When I received a call to join a meeting in the Chief Medical Officer's office, I was not sure what to expect. Several key physicians were going to be there to discuss the latest statistics from the Public Health Institute California Breast Cancer Mapping Project.
There are now four previously unidentified areas within California that have higher invasive breast cancer rates than the average within the state. Since breast cancer does not know boundaries, the breast cancer rates were drawn from census tract data. One of those counties and census tract regions is Eastern Ventura, where I live and work. Many of our patients live in this region as well, and as a comprehensive breast program, we wanted to respond to the latest report.
How do we explain the data to the public? How do we reassure patients? What is the message we want to convey without appearing to be an advertisement for breast cancer services at the hospital? How do we direct our outreach services and improve screening strategies in our region? We discussed this for over an hour and divided up the tasks for the next meeting.
It was obvious to all at the table that we needed a meaningful yet cautious approach. Not to downplay risks necessarily, but to raise awareness and allow women in the area to become proactive towards their own self-care without creating anxiety.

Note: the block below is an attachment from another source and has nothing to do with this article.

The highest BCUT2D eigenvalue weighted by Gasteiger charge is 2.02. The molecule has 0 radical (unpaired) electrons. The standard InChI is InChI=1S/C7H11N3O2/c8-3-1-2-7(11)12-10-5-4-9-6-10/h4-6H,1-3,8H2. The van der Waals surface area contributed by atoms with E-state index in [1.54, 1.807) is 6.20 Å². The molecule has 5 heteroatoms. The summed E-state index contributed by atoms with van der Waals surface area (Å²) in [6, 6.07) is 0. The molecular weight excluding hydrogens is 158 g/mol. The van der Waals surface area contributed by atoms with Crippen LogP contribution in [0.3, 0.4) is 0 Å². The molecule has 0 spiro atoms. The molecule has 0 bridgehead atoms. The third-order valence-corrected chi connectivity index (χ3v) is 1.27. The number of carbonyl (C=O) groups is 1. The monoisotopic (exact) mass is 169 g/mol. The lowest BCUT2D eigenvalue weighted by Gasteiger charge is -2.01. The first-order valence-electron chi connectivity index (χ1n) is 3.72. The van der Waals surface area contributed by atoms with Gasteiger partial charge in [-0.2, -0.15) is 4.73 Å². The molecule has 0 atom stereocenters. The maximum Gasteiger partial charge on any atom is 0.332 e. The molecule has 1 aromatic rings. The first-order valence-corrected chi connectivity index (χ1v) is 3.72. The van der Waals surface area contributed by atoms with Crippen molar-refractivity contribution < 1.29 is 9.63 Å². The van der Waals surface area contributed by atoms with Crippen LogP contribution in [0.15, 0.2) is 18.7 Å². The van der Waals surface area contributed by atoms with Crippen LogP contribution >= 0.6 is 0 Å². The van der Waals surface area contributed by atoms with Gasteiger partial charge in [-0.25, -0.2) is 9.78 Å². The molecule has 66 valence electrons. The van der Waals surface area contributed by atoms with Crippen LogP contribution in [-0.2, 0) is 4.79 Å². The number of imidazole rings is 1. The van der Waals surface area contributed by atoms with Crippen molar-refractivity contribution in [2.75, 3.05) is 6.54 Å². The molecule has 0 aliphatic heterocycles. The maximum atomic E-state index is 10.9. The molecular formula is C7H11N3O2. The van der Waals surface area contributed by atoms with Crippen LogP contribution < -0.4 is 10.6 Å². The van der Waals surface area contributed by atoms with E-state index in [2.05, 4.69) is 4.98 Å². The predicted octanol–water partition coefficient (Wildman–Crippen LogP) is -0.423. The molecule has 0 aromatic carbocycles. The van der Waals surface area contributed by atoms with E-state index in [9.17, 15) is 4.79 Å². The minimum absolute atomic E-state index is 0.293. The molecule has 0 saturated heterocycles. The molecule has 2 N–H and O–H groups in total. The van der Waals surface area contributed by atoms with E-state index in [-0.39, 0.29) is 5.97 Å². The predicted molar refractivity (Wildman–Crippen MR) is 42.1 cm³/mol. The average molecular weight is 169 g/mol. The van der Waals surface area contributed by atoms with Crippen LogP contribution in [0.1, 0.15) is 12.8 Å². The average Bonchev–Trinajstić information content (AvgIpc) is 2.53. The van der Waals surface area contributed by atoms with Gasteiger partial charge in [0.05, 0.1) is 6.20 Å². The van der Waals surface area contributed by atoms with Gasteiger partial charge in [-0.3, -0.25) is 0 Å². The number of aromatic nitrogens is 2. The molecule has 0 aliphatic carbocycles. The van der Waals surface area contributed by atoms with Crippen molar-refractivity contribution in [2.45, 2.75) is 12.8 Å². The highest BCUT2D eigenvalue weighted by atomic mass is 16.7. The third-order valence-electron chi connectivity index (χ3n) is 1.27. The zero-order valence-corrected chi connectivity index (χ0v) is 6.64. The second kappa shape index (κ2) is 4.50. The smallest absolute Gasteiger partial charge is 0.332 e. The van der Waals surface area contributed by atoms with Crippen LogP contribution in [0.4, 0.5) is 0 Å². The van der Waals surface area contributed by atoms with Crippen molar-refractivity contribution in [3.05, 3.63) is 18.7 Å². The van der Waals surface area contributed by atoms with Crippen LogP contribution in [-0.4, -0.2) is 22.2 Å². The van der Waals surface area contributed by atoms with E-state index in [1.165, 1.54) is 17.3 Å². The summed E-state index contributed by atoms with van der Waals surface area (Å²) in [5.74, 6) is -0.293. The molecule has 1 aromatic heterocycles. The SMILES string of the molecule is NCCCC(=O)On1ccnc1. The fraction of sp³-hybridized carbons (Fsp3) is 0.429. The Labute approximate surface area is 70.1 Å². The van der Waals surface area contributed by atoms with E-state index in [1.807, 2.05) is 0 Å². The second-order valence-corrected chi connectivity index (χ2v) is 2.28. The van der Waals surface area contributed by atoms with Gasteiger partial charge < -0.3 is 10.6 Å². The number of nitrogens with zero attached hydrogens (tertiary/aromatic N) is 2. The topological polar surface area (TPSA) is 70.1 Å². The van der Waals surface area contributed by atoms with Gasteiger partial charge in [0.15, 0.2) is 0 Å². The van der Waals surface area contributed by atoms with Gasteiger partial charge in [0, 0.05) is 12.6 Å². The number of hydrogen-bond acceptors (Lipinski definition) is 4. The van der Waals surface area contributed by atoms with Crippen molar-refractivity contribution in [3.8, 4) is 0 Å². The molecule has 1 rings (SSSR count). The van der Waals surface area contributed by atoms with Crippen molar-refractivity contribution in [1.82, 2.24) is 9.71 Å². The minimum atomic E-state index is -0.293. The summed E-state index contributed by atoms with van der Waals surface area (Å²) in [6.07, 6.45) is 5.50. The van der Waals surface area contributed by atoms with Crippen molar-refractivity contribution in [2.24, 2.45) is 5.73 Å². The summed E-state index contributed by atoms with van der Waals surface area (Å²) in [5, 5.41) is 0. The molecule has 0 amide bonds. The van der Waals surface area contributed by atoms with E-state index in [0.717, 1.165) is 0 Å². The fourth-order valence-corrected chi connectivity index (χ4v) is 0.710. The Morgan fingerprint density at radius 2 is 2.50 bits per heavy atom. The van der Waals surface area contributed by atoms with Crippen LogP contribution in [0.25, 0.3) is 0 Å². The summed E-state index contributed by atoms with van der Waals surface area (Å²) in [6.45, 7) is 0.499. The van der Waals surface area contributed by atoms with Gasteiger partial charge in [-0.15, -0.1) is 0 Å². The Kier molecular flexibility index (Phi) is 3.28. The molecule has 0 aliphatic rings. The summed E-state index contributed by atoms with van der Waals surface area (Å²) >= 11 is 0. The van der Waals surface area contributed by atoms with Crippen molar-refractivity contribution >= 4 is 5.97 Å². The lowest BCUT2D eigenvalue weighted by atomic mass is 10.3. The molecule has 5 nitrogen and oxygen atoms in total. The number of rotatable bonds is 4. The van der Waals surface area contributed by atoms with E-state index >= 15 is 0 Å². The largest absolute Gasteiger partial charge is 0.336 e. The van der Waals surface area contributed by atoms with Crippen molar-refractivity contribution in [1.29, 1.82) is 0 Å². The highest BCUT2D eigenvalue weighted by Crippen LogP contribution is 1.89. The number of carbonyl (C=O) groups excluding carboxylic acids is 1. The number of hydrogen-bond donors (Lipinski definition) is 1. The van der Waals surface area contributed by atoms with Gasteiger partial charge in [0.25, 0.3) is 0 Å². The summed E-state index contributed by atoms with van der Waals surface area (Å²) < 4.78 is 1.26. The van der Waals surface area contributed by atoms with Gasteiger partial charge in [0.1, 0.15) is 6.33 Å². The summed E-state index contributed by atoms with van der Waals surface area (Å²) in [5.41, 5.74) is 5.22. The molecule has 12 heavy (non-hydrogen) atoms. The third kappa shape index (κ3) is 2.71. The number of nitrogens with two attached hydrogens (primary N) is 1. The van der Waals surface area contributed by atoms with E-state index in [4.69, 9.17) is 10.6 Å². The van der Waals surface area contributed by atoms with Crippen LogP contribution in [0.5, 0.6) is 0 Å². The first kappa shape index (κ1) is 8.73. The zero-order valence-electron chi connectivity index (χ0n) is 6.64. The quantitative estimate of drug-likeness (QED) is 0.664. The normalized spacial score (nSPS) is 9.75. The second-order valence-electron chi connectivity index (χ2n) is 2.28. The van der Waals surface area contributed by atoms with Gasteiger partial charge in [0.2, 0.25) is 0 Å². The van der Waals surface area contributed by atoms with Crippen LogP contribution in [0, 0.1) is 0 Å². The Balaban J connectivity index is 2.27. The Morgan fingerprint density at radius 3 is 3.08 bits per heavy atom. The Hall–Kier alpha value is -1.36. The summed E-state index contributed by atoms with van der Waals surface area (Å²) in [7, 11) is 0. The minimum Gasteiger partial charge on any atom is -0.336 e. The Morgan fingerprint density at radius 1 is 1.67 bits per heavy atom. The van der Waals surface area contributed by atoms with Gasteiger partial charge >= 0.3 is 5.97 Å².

The project continues, but we will all be invited back to look at the agreed response and the resources we will apply to create a sense of security for our community. We want them to know that we are all working together for early detection.
A few caveats about breast cancer in California:
- 55 percent of California women who are diagnosed with breast cancer are under age 652.
- The rate for Asian women in California is going up while the rates for other ethnicities and races are declining2.
- Most women in California are getting screening mammograms as appropriate. Despite the USPTF recommendations, mammogram screening regimens continue to be yearly after age 40.
- Geographic patterns of breast cancer incidence in California vary widely and data needs to include traffic emissions, hazardous air pollutants, and agricultural pesticides3.
- Public Health Institute
- American Cancer Society Facts and Figures 2012
- California Detection Programs, Every Woman Counts®